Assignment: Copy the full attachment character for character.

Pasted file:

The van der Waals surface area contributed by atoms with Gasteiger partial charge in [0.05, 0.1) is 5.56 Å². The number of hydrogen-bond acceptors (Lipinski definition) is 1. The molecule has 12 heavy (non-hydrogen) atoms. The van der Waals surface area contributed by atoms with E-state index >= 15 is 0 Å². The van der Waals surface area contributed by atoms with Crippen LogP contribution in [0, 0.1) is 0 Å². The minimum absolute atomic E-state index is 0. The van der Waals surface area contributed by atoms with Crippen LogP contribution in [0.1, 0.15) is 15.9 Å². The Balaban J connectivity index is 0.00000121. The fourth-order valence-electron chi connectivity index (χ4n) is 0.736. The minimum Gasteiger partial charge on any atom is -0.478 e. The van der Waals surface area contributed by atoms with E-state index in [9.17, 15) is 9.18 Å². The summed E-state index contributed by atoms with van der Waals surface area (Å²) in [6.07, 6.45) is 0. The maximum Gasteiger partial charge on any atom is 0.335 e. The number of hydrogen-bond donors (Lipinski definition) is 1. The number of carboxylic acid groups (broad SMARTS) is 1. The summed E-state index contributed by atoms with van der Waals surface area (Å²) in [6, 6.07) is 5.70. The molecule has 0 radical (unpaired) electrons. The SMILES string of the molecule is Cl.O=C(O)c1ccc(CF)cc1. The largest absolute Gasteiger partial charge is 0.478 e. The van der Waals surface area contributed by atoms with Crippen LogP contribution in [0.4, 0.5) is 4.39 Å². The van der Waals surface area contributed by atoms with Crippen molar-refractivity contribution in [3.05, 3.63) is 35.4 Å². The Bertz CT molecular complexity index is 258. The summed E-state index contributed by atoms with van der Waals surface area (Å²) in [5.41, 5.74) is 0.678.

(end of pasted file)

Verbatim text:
The van der Waals surface area contributed by atoms with Gasteiger partial charge in [0.05, 0.1) is 5.56 Å². The number of hydrogen-bond acceptors (Lipinski definition) is 1. The molecule has 12 heavy (non-hydrogen) atoms. The van der Waals surface area contributed by atoms with E-state index >= 15 is 0 Å². The van der Waals surface area contributed by atoms with Crippen LogP contribution in [0, 0.1) is 0 Å². The minimum absolute atomic E-state index is 0. The van der Waals surface area contributed by atoms with Crippen LogP contribution in [0.1, 0.15) is 15.9 Å². The Balaban J connectivity index is 0.00000121. The fourth-order valence-electron chi connectivity index (χ4n) is 0.736. The minimum Gasteiger partial charge on any atom is -0.478 e. The van der Waals surface area contributed by atoms with E-state index in [9.17, 15) is 9.18 Å². The summed E-state index contributed by atoms with van der Waals surface area (Å²) in [6.07, 6.45) is 0. The maximum Gasteiger partial charge on any atom is 0.335 e. The number of hydrogen-bond donors (Lipinski definition) is 1. The number of carboxylic acid groups (broad SMARTS) is 1. The summed E-state index contributed by atoms with van der Waals surface area (Å²) in [6, 6.07) is 5.70. The molecule has 0 radical (unpaired) electrons. The SMILES string of the molecule is Cl.O=C(O)c1ccc(CF)cc1. The largest absolute Gasteiger partial charge is 0.478 e. The van der Waals surface area contributed by atoms with Crippen LogP contribution in [0.4, 0.5) is 4.39 Å². The van der Waals surface area contributed by atoms with Crippen molar-refractivity contribution in [3.05, 3.63) is 35.4 Å². The Bertz CT molecular complexity index is 258. The summed E-state index contributed by atoms with van der Waals surface area (Å²) in [5.41, 5.74) is 0.678.